ARCHIVED—Using Feedback to Motivate and Evaluate Student Performance
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Evaluating student performance is part of every teacher's job. Over the years, many teachers have sought to make evaluation into more than a mark. It's not that they think current evaluations systems don't work; rather, they want to make them work better.
There are three parts to the challenge. First is to replace conventional grading with a system that provides more and better information to students and their parents. Such an approach could single out particular skills for students to work on. "A mark like 67 percent doesn't tell you what you need to do better," explains Wayne Phillips.
Second is to motivate students to try harder. Most children understand that they could be better at some things, but wonder why they should bother, given all the choices they have, says Rob Dougherty. "They need a safe and supportive environment where they can encourage and support one another to do their best."
Third is to teach students how to evaluate themselves and others. Students who understand that their project needs more work will do it before the due date because they don't need the teacher to tell them what can be improved. The student who can evaluate what is good in their peers' work can learn from their peers, says Ron Blair. "I want to give them a skill of self-evaluation, which they can use after they leave my class and after they leave school."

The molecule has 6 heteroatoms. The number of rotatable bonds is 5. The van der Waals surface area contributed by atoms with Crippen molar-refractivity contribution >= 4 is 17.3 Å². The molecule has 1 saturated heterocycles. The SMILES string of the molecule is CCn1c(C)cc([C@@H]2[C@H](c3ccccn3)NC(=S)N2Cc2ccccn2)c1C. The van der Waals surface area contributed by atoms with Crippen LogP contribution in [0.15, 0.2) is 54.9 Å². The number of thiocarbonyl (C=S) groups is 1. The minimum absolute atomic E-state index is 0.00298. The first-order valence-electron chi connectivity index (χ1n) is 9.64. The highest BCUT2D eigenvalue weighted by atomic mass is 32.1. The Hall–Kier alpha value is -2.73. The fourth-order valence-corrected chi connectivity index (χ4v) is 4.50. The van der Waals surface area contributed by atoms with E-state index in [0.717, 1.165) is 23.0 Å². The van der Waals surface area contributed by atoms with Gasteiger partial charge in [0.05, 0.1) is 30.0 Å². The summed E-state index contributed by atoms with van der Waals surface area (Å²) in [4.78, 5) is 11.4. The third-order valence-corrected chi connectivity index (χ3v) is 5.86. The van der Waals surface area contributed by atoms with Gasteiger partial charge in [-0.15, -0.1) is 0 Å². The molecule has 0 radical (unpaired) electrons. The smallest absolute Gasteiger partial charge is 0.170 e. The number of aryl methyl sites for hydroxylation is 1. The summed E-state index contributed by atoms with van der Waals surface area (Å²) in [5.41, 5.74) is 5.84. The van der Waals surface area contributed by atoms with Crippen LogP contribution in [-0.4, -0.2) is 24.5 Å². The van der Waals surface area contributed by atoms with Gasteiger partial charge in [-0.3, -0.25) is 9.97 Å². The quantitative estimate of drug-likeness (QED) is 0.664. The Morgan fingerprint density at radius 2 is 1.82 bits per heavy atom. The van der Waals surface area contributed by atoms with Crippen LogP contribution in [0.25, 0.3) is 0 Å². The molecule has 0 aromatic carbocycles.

A final challenge is for teachers to keep their eyes on the prize: the goal of evaluation is success not failure. "Evaluation is wasted if all it makes kids do is focus on the past," says Muriel Sawyer. "Some of my kids have tough lives; I want to give them feedback that teaches them that today is always a new day, and if you don't get it now, you can get it later."
Eileen Erasmus says that one of the worst things a school can do for students is to box them into a corner - for example, when students receive a "final" evaluation that tells them they have failed completely at school. Erasmus and Sawyer both work to counteract this by sending a message that students can always try again.